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It’s sort of surprising to me as an American with tourist tendencies that the most famous bread in France is not actually a baguette, but an incredible whole wheat kind of sourdough. From Poîlane. When Dad was here, we went to Poîlane and at at the Cuisine de Bar next door, which basically consisted of toasted sliced of delicious bread topped with cheese, vegetables, butter and ham (not all at once, thankfully!).

Yesterday I decided to go back to Poîlane for another quart de boule (quarter loaf)–plus they always have a little basket of their amazing sable cookies for dégustation (tasting). Yum. I actually accidentally ate a whole piece of my bread while window-shopping (oops, but I was just so hungry!). And then last night, I had the wild idea to try to re-create one of the tartines that we had had at the restaurant–fromage blanc (no translation that I can find…the consistency is somewhere between cottage cheese and cream cheese, neither of which I like!) with tomatoes and cucumbers. So on my way to class last night, I stopped and picked up my ingredients, and today for lunch I experimented.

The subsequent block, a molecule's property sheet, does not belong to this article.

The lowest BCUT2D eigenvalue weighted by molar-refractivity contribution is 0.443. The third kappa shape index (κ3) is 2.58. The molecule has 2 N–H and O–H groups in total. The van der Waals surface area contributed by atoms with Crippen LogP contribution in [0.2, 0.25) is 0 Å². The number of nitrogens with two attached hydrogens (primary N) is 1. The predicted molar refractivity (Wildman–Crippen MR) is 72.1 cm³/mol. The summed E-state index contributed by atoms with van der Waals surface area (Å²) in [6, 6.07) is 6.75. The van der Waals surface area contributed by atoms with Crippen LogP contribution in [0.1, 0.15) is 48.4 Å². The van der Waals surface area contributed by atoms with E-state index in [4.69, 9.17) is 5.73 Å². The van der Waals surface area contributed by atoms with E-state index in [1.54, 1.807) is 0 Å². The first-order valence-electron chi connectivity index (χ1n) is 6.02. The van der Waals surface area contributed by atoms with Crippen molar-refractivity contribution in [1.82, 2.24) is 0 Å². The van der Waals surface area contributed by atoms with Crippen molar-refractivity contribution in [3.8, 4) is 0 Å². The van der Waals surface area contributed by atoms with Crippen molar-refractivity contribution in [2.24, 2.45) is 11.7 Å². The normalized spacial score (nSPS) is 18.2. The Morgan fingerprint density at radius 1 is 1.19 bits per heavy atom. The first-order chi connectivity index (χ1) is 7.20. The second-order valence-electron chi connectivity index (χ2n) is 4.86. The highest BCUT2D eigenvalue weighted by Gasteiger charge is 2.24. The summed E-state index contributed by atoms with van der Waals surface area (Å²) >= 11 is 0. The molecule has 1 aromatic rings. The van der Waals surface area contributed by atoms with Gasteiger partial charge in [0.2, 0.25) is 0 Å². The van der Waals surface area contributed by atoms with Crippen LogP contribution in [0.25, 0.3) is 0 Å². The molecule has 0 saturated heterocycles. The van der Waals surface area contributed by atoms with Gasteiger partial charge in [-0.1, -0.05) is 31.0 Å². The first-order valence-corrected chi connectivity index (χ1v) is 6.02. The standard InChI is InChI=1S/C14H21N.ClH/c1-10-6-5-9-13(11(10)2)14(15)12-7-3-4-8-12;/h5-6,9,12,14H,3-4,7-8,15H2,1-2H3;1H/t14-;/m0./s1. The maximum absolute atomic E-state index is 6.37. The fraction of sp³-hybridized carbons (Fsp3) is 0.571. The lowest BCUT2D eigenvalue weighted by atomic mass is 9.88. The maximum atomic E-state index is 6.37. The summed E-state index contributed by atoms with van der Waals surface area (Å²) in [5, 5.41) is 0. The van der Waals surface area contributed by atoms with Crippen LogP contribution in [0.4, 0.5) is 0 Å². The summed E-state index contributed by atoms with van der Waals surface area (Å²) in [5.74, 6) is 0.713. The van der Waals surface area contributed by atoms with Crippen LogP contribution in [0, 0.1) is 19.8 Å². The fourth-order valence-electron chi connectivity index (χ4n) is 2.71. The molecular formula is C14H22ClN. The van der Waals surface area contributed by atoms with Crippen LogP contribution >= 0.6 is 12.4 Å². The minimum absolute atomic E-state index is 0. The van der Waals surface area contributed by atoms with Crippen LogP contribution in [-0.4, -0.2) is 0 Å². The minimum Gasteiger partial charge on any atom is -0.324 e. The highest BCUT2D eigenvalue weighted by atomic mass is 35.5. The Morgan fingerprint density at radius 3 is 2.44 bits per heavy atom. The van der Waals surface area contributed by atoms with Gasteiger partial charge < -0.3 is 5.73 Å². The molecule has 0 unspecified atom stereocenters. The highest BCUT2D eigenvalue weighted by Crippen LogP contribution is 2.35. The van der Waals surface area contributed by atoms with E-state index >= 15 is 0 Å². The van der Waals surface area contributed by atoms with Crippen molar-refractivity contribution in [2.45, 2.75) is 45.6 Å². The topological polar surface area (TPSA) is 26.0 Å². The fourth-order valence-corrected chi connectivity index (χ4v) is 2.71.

I started with Poîlane.


Then I gathered up my tomato, cucumber and enormous tub of fromage blanc–what am I going to do with the rest of it? (I’m thinking smoked salmon…)


I massacred the vegetables a bit. Not my fault–that turned out to be kind of a squishy tomato, though still tasty.


Once the veggies waved their white flag of surrender, I toasted my bread.


Then I assembled!


It was pretty delicious, I have to say, though I think at the Cuisine de Bar they use quite a bit more cheese than I did.

After I finished my lunch, my thoughts kept straying back to the rest of the bread, slowly and sadly going stale…so I had another piece, with fromage blanc and a drizzle of honey.


This entry feels a little bit like one of those paragraphs we learned how to write in third grade, where we had to outline a procedure–how to make French toast, how to draw a cartoon dog, how to play baseball. “First…” “Next…” “Then…” “Finally…”

Or in French, if you like: “D’abord…” “En suite…” “Puis…” “Finalement…”